Did you know that the FTC came out with another report, slapping the industry’s wrist about children’s online privacy? They say that not enough apps are disclosing what they do (or do not do) with data. This is getting tiring, especially after all of the efforts by family-friendly developers to do the right thing by creating a set of iconic disclosures. Shall we review, so we can help tackle this?
Please visit Settings > General > Restrictions on your iDevice, and set up your mobile computing framework to be family-friendly. That might mean turning off wi-fi, in app purchases, or any content not rated 4+. Also, co-play and parent participation help us learn how kids are navigating online. The FTC has also provided parent resources, including “Six Tips for Using Apps With Kids“.
Please provide a standard place to designate app features in the body of app descriptions. Consider items such as social media connectivity, ads, in app purchases, 3rd party services, location, or personal information as fields a developer can “check” if they are included in the app. Also, please consider having a Kids App Store, so that sensitive privacy issues can be handled separately from the thousands of random apps available.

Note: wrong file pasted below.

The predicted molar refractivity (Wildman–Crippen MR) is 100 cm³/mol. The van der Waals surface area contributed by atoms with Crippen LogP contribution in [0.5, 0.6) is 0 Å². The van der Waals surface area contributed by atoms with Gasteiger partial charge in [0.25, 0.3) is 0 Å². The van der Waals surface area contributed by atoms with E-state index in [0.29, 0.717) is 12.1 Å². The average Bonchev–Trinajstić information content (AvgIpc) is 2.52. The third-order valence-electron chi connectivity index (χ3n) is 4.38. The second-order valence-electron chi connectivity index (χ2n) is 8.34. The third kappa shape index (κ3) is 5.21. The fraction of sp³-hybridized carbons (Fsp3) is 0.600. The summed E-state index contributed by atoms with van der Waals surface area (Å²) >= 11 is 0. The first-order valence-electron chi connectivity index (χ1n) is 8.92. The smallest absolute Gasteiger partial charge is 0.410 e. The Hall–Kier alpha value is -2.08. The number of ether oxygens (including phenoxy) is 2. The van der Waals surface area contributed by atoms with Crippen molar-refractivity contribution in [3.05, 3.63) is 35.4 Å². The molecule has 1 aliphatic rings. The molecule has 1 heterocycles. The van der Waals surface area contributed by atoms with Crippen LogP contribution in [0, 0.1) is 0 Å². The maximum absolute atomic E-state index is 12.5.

Instead of telling us what we aren’t doing right, please give more specific examples of what we ARE doing right, by means of providing a superb example disclosure, or a set of industry standards that you would support. Specifically, where you put “Tips for Parents” on your website, could you also include “Tips for Developers” along with examples of privacy disclosures you endorse?
Rest of World
Know that any efforts to be an educator, or an advocate, of great content for kids is a huge contribution to parents, kids, and the app economy. Please continue to shine the spotlight on initiatives that make a difference.
On the Spot
Today I participated in the conversation with KQED, our public broadcasting station in the Bay Area, to answer their questions about kids’ online privacy and my reaction to the FTC Report. Here is the four minute interview (graciously edited) with Stephanie Martin.